Fire & Wilderness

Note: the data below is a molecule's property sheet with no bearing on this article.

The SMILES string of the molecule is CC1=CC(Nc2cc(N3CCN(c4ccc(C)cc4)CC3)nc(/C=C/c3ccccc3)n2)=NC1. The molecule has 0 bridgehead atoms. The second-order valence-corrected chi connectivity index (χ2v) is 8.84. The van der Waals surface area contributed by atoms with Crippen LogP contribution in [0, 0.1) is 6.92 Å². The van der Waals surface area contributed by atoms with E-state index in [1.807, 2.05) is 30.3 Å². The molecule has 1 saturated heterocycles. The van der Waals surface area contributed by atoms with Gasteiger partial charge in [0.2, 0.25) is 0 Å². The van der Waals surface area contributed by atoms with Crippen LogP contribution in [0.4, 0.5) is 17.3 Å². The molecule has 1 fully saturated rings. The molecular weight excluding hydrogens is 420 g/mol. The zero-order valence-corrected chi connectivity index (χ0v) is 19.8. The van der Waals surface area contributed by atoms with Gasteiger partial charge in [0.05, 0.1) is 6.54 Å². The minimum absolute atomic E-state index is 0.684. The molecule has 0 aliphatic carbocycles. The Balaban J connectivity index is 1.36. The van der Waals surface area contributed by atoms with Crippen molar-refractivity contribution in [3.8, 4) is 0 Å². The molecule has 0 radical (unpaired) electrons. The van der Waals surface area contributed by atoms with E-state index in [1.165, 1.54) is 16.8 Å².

Wildland fire is a significant component of nearly all North American ecosystems. High intensity, stand-replacement fires are normal in certain ecosystems, especially in the northern Rocky Mountains. Wilderness fire managers are obligated to let fire operate as a natural influence to the extent that this is possible. Where wilderness areas incorporate stand-replacement-type fire ecosystems, ecologically significant prescribed natural fires must reach stand-replacement fire intensities. However, because weather forecasting capabilities are limited, fire managers are unable to predict whether prescribed natural fires will escape prescribed boundaries. Moreover, the effectiveness of suppression actions decreases as wilderness fires increase in size. Thus, fire managers face the dilemma of managing for natural fire influences on ecosystems, with the consequence of increasing the potential for escaped fire situations.